It greatly reminds me of the article I linked to in my original “natural inductions” post, which I will quote to end this post:

On the subject of all the women in a hurry to get their babies born: I was 3 weeks ‘overdue’ with my oldest daughter. What really helped me was that I had lunch with a friend at about 8 months pregnancy. Her son had been born 6 months before. When she saw me walk in the restaurant all hugely pregnant she said ‘Oh, Gloria, when I see you I miss my pregnancy so much’. I knew that one day I’d be saying that, too, so I made up my mind to enjoy it as long as possible and I’m so glad I did. Six months from now you’ll be wondering what the rush was.

Off-label uses of medication

Here is a recent article from the AP entitled “FDA faulted over unapproved uses of medications.” The upshot of the article is that drug companies are only allowed to market their drugs to doctors for the express purpose of the medication. When pharmaceutical companies get a new drug, they send it through trials to make sure it’s better than nothing (a placebo) and/or as good as or better than another drug, without causing excess problems. You may not know this, but the medication in Viagra was intended for use as a blood pressure medication. Many of the human test subjects discovered that when they took sildenafil citrate, that they were able to have sex, although they had been impotent. The manufacturers quickly realized that it would be much more profitable to have the drug be used for that purpose than for reducing blood pressure, so they sent it through trials for the approved usage of treating erectile dysfunction. More frequently, though, it is after a drug is put on the market, that somebody will discover additional uses for it.

As the AP article put it,

“Although widely accepted, off-label prescribing can amount to an uncontrolled experiment. While some patients benefit, others get drugs that do not do them much good and end up wasting their money. Some people have been harmed by unexpected side effects.”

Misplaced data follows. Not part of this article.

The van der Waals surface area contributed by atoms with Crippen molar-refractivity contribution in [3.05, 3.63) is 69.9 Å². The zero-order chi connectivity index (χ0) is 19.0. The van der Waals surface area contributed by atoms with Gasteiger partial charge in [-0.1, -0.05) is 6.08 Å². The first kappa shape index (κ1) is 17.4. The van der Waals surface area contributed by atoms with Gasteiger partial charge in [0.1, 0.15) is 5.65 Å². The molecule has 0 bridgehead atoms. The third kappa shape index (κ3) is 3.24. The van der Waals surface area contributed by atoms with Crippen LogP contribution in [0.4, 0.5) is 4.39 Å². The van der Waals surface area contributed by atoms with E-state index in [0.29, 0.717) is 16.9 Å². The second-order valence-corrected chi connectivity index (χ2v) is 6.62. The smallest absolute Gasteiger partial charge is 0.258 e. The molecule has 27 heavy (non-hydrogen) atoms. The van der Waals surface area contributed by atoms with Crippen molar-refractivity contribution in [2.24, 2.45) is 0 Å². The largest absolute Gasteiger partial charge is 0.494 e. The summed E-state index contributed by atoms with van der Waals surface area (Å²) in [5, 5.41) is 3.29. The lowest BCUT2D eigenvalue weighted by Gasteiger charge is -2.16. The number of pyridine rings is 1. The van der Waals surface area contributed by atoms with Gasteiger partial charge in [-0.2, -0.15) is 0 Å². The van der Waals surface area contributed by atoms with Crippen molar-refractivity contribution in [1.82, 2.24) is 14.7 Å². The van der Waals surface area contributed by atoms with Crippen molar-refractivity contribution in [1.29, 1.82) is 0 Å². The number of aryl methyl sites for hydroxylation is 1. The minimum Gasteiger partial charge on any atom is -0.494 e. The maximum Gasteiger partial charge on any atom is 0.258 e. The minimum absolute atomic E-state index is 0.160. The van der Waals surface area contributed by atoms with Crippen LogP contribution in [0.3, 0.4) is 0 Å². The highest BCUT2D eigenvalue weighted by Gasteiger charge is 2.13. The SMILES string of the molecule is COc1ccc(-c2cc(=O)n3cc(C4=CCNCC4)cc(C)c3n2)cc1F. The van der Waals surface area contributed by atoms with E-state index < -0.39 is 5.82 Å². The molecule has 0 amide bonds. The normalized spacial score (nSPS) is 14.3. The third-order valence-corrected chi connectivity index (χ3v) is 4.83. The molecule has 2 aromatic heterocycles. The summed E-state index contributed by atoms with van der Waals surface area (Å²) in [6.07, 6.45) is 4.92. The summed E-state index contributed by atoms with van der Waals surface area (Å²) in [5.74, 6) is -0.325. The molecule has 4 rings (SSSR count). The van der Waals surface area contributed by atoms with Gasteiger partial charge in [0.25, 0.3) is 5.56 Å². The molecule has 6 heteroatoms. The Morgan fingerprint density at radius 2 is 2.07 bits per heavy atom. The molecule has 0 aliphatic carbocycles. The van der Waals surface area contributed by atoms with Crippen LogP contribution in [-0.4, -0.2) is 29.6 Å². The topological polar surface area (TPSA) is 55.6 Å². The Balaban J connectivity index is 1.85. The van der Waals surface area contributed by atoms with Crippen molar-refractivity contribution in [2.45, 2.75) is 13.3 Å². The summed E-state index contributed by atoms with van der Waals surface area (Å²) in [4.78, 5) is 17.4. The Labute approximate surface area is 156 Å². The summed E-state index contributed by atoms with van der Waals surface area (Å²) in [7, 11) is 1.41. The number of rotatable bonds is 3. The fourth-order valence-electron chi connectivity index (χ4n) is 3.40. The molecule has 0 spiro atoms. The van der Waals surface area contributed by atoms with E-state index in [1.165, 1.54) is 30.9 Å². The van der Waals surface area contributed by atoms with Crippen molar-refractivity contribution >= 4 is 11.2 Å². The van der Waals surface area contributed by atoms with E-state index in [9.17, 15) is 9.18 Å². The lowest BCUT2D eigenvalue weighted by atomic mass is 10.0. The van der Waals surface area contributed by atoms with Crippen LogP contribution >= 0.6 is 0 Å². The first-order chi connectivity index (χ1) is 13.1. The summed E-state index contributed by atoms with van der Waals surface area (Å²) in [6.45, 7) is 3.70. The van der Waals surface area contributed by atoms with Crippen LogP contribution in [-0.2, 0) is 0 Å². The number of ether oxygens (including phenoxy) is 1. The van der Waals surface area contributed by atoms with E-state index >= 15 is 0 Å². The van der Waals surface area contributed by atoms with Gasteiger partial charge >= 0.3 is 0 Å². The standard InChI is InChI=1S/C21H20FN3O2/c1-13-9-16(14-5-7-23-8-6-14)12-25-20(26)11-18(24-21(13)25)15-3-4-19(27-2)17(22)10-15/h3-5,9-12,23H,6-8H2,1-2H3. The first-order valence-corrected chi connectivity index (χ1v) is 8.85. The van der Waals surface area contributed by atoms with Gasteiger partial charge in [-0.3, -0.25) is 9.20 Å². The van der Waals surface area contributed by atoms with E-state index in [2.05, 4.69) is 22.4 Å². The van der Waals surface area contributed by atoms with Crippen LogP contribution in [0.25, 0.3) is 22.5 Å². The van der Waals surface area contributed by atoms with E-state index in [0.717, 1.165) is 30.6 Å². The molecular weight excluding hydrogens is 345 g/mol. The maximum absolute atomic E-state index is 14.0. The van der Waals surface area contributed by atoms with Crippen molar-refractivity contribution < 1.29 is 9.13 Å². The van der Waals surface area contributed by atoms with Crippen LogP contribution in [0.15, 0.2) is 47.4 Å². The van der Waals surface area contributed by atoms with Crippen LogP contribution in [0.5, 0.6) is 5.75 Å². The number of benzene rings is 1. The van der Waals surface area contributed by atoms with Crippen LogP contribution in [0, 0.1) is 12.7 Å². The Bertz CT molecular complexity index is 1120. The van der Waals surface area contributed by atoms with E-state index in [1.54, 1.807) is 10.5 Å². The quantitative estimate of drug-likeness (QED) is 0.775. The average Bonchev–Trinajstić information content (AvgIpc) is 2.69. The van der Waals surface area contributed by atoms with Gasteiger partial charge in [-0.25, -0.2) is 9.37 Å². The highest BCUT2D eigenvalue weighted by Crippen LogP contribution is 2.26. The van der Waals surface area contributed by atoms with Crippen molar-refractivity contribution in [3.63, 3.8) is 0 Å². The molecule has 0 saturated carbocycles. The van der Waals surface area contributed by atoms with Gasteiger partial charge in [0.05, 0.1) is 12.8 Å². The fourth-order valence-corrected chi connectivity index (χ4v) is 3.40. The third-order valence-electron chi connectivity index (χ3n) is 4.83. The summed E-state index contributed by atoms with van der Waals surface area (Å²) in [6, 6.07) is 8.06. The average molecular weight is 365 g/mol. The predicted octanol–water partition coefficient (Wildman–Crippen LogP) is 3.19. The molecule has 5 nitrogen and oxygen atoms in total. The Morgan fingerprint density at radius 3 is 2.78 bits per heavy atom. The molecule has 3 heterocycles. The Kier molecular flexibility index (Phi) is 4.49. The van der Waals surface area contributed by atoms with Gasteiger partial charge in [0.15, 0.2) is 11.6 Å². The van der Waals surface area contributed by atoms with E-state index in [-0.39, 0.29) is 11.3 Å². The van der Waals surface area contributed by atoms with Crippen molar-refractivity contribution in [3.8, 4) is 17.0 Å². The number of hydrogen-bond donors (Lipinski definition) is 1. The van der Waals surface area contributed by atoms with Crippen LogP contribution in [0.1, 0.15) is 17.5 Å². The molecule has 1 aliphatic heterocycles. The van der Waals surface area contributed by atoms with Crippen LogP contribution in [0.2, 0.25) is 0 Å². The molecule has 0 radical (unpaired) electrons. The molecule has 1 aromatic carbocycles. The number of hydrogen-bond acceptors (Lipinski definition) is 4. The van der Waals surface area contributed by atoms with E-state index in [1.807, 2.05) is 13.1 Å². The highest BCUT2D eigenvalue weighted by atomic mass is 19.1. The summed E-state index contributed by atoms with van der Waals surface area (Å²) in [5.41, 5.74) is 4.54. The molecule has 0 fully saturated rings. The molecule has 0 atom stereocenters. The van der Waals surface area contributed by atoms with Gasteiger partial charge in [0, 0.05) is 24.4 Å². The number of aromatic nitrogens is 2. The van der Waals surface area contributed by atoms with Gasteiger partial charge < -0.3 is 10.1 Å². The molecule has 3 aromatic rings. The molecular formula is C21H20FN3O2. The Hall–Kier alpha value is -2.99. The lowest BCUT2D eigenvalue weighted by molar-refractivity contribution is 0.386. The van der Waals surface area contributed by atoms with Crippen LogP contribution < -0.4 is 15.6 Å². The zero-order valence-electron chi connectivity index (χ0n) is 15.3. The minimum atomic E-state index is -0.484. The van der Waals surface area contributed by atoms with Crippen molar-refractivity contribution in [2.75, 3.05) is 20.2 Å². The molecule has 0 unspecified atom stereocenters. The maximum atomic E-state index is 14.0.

I am not against all off-label uses of drugs; but I do think that patients need to be told that the doctor is prescribing and/or using this medication in a way that is not FDA-approved; or perhaps it could be phrased that the drug “hasn’t gone through trials for this indication, although a lot of people have gotten benefit from it, and I think you might too.” The problem arises when a person takes such a medication off-label, and is harmed instead of helped. As long as the person has been given full information and allowed to make the choice himself, then that is one thing; but when the person has essentially just been told, “Do as you’re told,” or even lied to about the benefit of the drug (because the drug rep may exaggerate the claims of the drug, or minimize the known risks), then that is another, because it is the patient who runs all the risks should the medication not work or indeed if it should harm him.

I remember when Vioxx and all the other cox-2 inhibitors came out — everybody and his brother was on them for arthritis or any other kind of pain. Doctors were eager to prescribe them to anyone with arthritis pain (even if ibuprofen or other NSAIDs worked just fine. Some people said the new drugs were better; most said they were about the same; other said they were worse. The new drugs were a lot more expensive than the generics, that’s for sure! And they simply didn’t have the safety record of drugs like ibuprofen that has been around for so many years. Consequently, the “rare but serious side effects” simply could not be known, until people started having problems.

Sometimes pregnant women need medications. I would suggest having a long talk with your doctor and pharmacist about how long the drug has been on the market, and what alternatives may exist, and the safety data for pregnant women and their babies for this and other drugs. There are drugs that have been around for decades — long enough for any major deleterious effects to be known in the fetal population. They may not be “safe” as in “never causing any problems whatsoever”; but their safety data is well-established. Newer drugs simply cannot have that. They may not be any worse than long-established drugs, and may in fact be safer; but for myself, if I had to have a drug, I’d go with the older drugs and the lowest dosages I could.

Finally, here is a link which talks about pharmaceutical drugs in labor and birth. Many drugs used in labor and birth are used off-label. Some drugs, such as Pitocin (oxytocin), are labeled only for medically-indicated inductions, but not for elective inductions; yet they are used for elective inductions every day. Drugs have risks and side effects. When there is a medical reason for the baby to be born (whether to benefit the mother or child or both), then the risks of continuing the pregnancy outweigh the risks of the drugs. But when there is no such medical reason, then there is only risk.

Coercive Medicine

Wow. What an astounding article (and not necessarily in a good way).

Brief synopsis — pregnant women court-ordered to undergo C-sections many of which were not necessary (several women mentioned all left the hospital and gave birth vaginally, without either themselves or their babies dying).